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WAR IN UKRAINE

Support for NATO membership continues to grow in Sweden

The party of Prime Minister Magdalena Andersson has in the past spoken out against NATO membership and in favour of the country's traditional military non-alignment

13/04/2022. Swedish Prime Minister Magdalena Andersson and Finnish Prime Minister Sanna Marin in Stockholm. Photo:  Anne Sjöholm/Vnk.
Swedish Prime Minister Magdalena Andersson (L) and Finnish Prime Minister Sanna Marin in Stockholm last week. Photo: Anne Sjöholm/Vnk.

More and more people in Sweden want their country to join NATO, according to a new opinion poll.

In the survey conducted by the Demoskop Institute on behalf of the newspaper Aftonbladet, 57% of those questioned were in favour of Sweden joining the military alliance - six percentage points more than last month and the highest figure since the question has been posed.

Twenty-one per cent were still against. The remaining 22% were undecided.

Especially among voters of the governing Social Democrats, the number of supporters increased strongly. It now stands at 41%, 12 percentage points above the previous month's figure.

The party of Prime Minister Magdalena Andersson has in the past spoken out against NATO membership and in favour of the country's traditional military non-alignment.

Debate in Sweden, Finland

However, the Ukraine war has triggered a wide-ranging debate on NATO membership in both Sweden and neighbouring Finland. Even the Social Democratic-leaning Aftonbladet itself has now changed its view: "Vladimir Putin's war shows that we must join NATO in order to guarantee Sweden's security," the newspaper wrote in an editorial on Wednesday, explaining its changed position in more detail.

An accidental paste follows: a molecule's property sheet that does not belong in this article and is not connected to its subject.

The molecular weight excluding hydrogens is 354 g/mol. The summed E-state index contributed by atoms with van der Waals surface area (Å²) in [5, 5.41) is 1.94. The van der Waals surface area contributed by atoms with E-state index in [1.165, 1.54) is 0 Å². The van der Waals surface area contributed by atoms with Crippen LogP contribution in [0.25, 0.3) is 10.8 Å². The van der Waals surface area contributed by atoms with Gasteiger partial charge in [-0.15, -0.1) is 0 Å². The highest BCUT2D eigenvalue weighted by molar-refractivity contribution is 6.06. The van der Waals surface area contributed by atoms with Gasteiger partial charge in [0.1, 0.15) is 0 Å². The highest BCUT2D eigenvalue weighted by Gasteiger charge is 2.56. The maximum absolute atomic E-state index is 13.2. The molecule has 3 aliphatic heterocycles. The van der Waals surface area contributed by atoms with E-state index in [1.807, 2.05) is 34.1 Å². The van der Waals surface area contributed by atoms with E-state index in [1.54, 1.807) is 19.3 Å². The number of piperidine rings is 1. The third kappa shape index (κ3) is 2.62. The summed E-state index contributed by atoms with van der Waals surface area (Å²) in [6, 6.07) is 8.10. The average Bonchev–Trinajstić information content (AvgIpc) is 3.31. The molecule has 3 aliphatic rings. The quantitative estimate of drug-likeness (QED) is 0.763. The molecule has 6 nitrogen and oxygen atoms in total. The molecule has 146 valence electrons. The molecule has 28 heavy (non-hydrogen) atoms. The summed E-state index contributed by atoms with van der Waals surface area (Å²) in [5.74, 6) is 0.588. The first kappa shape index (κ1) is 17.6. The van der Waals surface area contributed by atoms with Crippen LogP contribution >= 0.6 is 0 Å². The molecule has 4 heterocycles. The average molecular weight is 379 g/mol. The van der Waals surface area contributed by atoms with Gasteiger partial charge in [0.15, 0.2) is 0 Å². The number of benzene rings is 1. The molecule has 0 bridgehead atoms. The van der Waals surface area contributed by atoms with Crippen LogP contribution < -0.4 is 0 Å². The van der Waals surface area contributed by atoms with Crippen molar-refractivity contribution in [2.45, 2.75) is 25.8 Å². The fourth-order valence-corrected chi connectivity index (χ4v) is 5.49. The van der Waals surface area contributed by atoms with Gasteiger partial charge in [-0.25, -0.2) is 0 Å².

Finland and Sweden have so far been close NATO partners, but not members. However, the Russian invasion of Ukraine could soon lead to the two Nordic countries deciding to apply for membership of the Western defence alliance.

Finland's Prime Minister Sanna Marin recently announced that her country could make a decision on the issue within the coming weeks.

Starting on Wednesday, the Finnish parliament in Helsinki wanted to debate a security policy analysis by the government, which also points out the advantages and risks of joining NATO.

Demoskop, on behalf of Aftonbladet, interviewed a total of 1,177 representatively selected people aged 16 and older for the online survey between April 14-19.

Support for NATO membership continues to grow in Sweden
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